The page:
Hemings, Sally (1773–1835)

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Hemings, Sally (1773–1835)

African-American slave who for years was the subject of speculation regarding her relationship with the nation's third president, Thomas Jefferson, now thought to be the father of at least one of her children. Name variations: Sally Hemmings; Black Sally. Pronunciation: HEM-ings. Born Sally Hemings in 1773, on one of the Virginia plantations belonging to John Wayles; died in 1835 (some sources cite 1836), in Albemarle County, Virginia; daughter of John Wayles (a wealthy planter and slave trader) and his mulatto slave Elizabeth (Betty) Hemings; half-sister of Martha Jefferson; no legal marriage noted; children: Thomas (whose actual existence is questionable but may have been Thomas Woodson [1790–1879]); Edy (b. 1796, died in infancy); Harriett (1795–1797); Beverly (1798–?); Harriett (1801–?); Madison (1805–1877); Eston (1808–1852).

Arrived at Monticello as an infant (1774), among slaves inherited by her half-sister Martha Jefferson, wife of Thomas Jefferson; lived in Paris as a personal servant to the Jefferson daughters (1787–89), and upon return to Monticello resumed duties as a house-maid; freed by Jefferson's daughter, Martha Jefferson Randolph, not long after Jefferson's death; went to live with her two freed sons, Madison and Eston, for the remainder of her life; DNA tests proved that at least one son, Eston, is of the Jefferson blood-line (1999).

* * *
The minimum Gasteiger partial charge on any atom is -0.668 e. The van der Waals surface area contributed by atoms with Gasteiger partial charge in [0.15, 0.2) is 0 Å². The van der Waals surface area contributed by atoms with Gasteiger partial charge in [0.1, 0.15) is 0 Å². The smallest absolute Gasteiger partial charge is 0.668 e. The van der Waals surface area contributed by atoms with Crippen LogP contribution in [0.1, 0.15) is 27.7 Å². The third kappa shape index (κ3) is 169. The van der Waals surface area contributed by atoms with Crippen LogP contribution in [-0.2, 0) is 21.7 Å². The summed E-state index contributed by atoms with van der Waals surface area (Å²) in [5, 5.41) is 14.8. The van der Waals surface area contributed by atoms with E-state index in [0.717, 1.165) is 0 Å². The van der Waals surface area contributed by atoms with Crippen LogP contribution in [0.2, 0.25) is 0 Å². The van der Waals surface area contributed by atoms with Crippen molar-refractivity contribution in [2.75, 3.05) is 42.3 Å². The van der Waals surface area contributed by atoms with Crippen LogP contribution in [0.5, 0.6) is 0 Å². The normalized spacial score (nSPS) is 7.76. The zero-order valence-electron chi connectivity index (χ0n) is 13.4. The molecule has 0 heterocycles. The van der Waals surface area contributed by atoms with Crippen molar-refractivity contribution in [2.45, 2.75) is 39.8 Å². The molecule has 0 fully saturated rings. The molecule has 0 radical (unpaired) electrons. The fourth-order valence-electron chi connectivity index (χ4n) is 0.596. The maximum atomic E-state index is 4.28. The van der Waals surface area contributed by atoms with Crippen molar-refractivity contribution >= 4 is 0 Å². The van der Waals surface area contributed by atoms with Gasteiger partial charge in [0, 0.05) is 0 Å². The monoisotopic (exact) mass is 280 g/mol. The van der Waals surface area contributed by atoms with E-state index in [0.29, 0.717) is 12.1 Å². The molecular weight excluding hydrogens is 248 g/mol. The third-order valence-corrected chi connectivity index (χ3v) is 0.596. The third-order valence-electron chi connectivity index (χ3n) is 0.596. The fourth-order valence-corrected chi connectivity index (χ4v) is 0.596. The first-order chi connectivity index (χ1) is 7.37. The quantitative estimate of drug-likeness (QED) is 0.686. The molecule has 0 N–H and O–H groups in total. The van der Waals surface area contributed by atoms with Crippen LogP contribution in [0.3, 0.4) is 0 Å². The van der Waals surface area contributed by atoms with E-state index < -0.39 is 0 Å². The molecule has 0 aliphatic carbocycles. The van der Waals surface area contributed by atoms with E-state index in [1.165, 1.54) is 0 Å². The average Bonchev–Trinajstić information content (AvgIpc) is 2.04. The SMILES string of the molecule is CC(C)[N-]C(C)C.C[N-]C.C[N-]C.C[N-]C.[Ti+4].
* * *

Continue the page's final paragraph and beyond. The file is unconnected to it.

Sally Hemings attracted the singular attention of Thomas Jefferson in 1787, when she accompanied Jefferson's nine-year-old daughter Maria Jefferson (Eppes) to Paris as Maria's personal servant. From 1784 to 1789, Jefferson was the American minister to France, and Maria's older sister Martha Jefferson (Randolph) was already abroad with him. That the care of Maria was entrusted to young Sally, who was only 14 at the time, was a surprise to Jefferson. Before going to Europe, Maria and Sally had been staying with Maria's aunt and uncle, Francis and Elizabeth Eppes . Jefferson had asked the Eppeses to send "a careful negro woman, Isabel, for instance, if she has had the small pox." Since Isabel was about to give birth, Sally was sent as a substitute.

Abigail Adams , wife of the American minister to England, John Adams, was asked by Jefferson to look after Maria and her slave servant during a stopover in England. Abigail was shocked to find that Sally "is quite a child" and informed Jefferson that Captain Ramsay, who had charge of the ship that brought the girls over, thought that Sally "will be of so little service that he had better carry her back with him." Abigail added, however, that Jefferson should be the judge. Sally "seems fond of the child and appears good naturd." It has been speculated that Captain Ramsay himself wanted to make the beautiful young slave a subject of his affections.